There has been a notable recent uptick in references to climate justice in global climate debates. Climate policy analysts often acknowledge that climate change exacerbates existing vulnerabilities. For example, they have argued that climate adaptation finance should not come at the cost of international development aid, which seeks to address socioeconomic vulnerabilities in some cases. This seems to be the underlying logic in the negotiations on adaptation finance, where developing countries have demanded transparent accounting and separation of climate finance from “normal” development assistance.
By creating a fundamental distinction between development aid and climate adaptation finance, this stance reinforces the dominant understanding that vulnerability to climate change exists independent of historical injustices that international aid may address. Instead, there is a need to strengthen international aid and improve its effectiveness for addressing the historical injustices and underlying socioeconomic inequalities that make the changing climate a stratified crisis. The damages it triggers are a function of vulnerability.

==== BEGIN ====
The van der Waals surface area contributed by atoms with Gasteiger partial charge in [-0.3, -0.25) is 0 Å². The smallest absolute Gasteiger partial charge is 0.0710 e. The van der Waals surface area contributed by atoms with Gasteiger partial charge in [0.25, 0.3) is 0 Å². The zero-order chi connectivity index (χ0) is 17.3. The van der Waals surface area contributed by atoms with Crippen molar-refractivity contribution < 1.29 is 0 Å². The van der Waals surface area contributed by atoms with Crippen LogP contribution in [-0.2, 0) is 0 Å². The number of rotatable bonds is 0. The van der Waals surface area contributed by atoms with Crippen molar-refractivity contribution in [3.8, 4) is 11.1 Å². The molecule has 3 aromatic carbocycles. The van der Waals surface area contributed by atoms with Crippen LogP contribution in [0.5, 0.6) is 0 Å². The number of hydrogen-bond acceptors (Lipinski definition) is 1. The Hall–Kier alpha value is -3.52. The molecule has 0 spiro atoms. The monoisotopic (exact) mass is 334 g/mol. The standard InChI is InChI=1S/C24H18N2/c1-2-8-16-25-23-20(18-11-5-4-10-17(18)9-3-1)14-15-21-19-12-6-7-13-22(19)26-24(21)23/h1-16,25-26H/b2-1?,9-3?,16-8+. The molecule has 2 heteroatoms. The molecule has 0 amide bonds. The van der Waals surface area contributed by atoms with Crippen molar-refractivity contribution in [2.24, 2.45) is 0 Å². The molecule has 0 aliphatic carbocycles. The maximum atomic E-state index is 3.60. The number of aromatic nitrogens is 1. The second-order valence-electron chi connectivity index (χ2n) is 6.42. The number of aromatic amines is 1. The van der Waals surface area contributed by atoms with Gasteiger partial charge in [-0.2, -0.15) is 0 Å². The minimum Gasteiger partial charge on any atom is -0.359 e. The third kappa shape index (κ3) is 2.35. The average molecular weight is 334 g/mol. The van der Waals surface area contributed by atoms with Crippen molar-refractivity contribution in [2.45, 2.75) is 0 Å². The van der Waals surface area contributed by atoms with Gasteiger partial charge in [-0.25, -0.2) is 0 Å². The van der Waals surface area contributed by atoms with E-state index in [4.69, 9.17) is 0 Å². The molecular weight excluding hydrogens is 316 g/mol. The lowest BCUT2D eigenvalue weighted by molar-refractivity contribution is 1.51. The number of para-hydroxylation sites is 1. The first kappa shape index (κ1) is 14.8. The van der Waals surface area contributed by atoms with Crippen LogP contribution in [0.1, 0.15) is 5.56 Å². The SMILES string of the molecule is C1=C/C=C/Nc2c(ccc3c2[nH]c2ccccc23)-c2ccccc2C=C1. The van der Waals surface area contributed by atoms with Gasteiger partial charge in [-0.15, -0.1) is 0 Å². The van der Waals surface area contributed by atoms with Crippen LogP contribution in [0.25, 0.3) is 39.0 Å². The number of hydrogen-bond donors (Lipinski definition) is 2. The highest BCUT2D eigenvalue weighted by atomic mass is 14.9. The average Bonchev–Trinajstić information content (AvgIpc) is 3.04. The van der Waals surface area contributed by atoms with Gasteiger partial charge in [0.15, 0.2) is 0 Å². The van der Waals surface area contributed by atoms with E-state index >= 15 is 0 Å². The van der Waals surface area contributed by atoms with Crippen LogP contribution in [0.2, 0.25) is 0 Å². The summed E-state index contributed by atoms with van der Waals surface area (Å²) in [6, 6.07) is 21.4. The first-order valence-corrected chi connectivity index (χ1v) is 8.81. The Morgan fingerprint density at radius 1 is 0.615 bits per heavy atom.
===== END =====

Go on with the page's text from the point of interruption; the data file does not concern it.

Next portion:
The crises of rain-fed farming and other rural livelihoods in West Africa—from long ago to the present—have been wrongly attributed to the weather and climate change. Farmer suicides in India are also being attributed to climate change. Scientists, the media, and politicians tend to prefer blaming the weather to asking why people suffering hunger, famine, dislocation, or suicides are vulnerable in the first place. They fail to examine the origins of exposure and precarity.
It is easy to blame the weather or even the climate for the precarity of farmers and pastoralists. It merely requires the erasure of history. Just assume that the problems of people who are fleeing their homelands, killing themselves, or going hungry start when the weather varies—never look back at the histories that placed these rural producers on a cliff of precarity such that even a little wiggle in the weather could push them over the edge.